I’ve spent a fair amount of time documenting beautiful sunrise and sunsets, but only occasionally have taken time out to capture the moon. Yet with the long lens of the P510, things have changed a bit and it is quite possible to get a clear capture of this celestial marvel even handheld at night. Yet, just as the fully risen sun is somewhat predictable and familiar, so too is the moon, to an extent. Zooming in fully, more details become apparent and significant features emerge on a surface which we habitually see illuminated by the reflected sun. You realise that it is in fact a barren rock, yet one with landmarks that we don’t usually see. Perhaps more beautiful, though, is the various colours of the ‘moon rise’ and her relationship with things closer to home. Welcome to my Moonography.
Note- as with other recent posts, these were all taken with my Nikon P510, which is about as good as it gets in a fixed-lens camera for this. I used manual exposure settings, as otherwise the moon is too bright and often used manual zoom set on infinity.
Posted by Starfires on January 27, 2013
As part of my user report with this remarkable camera, I can share some observations about how it handles for my primary intended use- birding. Firstly, let’s get out of the way that you won’t get the same quality with this camera as with a DSLR, let alone a M4/3 or even Nikon 1 camera. It just isn’t possible, due to the sensor size, even if it is better than such sensors used to be. For serious uses, I’d rather have a DSLR setup. Yet, so often that isn’t possible and even if it were, I currently have no DSLR lens even nearly in this range.
Yet for what it is, it is remarkable. I have been able to get up close and personal with a variety of birds, large and small. I can see them feed, rest, interact, as never before. There is something very inspiring about seeing these creatures, free to fly about, so graceful and beautiful, as if I was right next to them. Leaving aside the photographs for a minute, it can be exhilarating to see them defy gravity in a way we can only do with machines. Even as a spotting scope with added camera features, it is well worth the price of admission. The beautifully hi-res, tilting LCD is a joy to use and whilst the resolution is truly pitiful, just having the EVF helps no end for framing and holding the camera steady.
I have started to capture evocative images that previously would have eluded me. The feeling is of entering an exotic world, one which humans are usually denied entry. To be able to get a reasonably high quality capture (especially at ISO 100, which I try to lock it to) is such a reward. Now follows a few of my captures- see for yourself if they stand out or the quality just isn’t there… something I used to worry about, but no longer consider a deal-breaker. The only thing I would add here, however, is that the AF is no-where near adequate for BIF (birds in flight) photography. It just can’t track the focus fast enough, though it does have a tracking mode that might be useful in some situations. We are talking still birds here, which still (pardon the pun) makes a lot of evocative nature shots possible.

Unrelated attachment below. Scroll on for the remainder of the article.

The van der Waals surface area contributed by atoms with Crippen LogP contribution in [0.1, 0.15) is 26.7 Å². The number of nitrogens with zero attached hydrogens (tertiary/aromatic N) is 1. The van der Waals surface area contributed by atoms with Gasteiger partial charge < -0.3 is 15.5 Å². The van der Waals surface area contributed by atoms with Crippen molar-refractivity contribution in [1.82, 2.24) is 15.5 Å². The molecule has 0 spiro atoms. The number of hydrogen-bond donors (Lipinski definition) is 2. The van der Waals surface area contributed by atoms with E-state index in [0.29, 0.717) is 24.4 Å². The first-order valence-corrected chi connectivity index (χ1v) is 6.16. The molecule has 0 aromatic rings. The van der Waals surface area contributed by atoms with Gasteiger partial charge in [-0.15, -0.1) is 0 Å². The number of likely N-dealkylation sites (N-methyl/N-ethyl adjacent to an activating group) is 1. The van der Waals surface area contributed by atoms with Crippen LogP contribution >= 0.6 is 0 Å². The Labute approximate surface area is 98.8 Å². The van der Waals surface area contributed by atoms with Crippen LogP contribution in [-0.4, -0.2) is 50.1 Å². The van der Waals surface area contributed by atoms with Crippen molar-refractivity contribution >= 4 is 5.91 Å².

Heron in the Snow
Moody Heron in the Snow
Coming to Land
Chubby Winter Bird
Waiting to Strike
Lunch is served
Posted by Starfires on January 25, 2013
Michael Reichmann on the Canon SX50HS
In this user report of the Canon Sx50HS, Michael gives us an enlightening glance at the uses of an ultrazoom, despite the small sensor. Put simply, it opens up the ability to take photos that otherwise would have been impossible, or at least improbable. The best lens is the one you have with you and do you fancy fitting any other 1,000mm type one in your day bag?
Reading this what got me looking into them, though as more of a Nikon man, I went for their P510, for the sharper results, at the expense of the Canon’s rich features (see my own review earlier for more on that). It’s not the first time he has put me onto a new camera. I previously bought another bridge camera, the Canon G9 based on his recommendations and it was my steady back-up camera and at times short trip camera for some years. Along with it’s adapters, it covered a wide range and in fact was often my ‘long’ lens alongside something wider. My P510 is the ‘replacement’, though due to it’s larger sensor and much more conservative zoom range (35-210mm), the G9 probably has better IQ at the end of the day. But if you don’t get the shot, what good is IQ anyway? I also tend to prefer Nikon’s colours, though that is more of a personal preference, if a very deep and essential one.
I sense Bridge cameras like these are making great strides forwards, for me (like him) to the point where they are already usable and likable, at least alongside other compact system cameras and DSLRs. Please do read his review, as he says it all, with a wealth of experience, better than I ever could.
Posted by Starfires on January 23, 2013